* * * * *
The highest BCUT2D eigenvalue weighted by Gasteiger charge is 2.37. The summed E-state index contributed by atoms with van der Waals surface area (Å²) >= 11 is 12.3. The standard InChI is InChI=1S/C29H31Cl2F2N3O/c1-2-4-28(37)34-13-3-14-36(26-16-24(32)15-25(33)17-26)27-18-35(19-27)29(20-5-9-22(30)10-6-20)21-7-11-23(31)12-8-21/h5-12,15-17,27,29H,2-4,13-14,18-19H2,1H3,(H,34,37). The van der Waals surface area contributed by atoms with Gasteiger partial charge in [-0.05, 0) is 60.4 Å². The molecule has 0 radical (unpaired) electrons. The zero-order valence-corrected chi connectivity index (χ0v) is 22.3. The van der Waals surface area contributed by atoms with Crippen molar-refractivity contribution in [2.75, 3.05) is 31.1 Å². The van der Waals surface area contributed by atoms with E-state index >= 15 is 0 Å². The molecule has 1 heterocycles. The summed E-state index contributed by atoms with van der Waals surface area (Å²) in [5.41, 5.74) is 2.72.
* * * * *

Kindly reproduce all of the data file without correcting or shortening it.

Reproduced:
The highest BCUT2D eigenvalue weighted by Gasteiger charge is 2.37. The summed E-state index contributed by atoms with van der Waals surface area (Å²) >= 11 is 12.3. The standard InChI is InChI=1S/C29H31Cl2F2N3O/c1-2-4-28(37)34-13-3-14-36(26-16-24(32)15-25(33)17-26)27-18-35(19-27)29(20-5-9-22(30)10-6-20)21-7-11-23(31)12-8-21/h5-12,15-17,27,29H,2-4,13-14,18-19H2,1H3,(H,34,37). The van der Waals surface area contributed by atoms with Gasteiger partial charge in [-0.05, 0) is 60.4 Å². The molecule has 0 radical (unpaired) electrons. The zero-order valence-corrected chi connectivity index (χ0v) is 22.3. The van der Waals surface area contributed by atoms with Crippen molar-refractivity contribution in [2.75, 3.05) is 31.1 Å². The van der Waals surface area contributed by atoms with E-state index >= 15 is 0 Å². The molecule has 1 heterocycles. The summed E-state index contributed by atoms with van der Waals surface area (Å²) in [5.41, 5.74) is 2.72.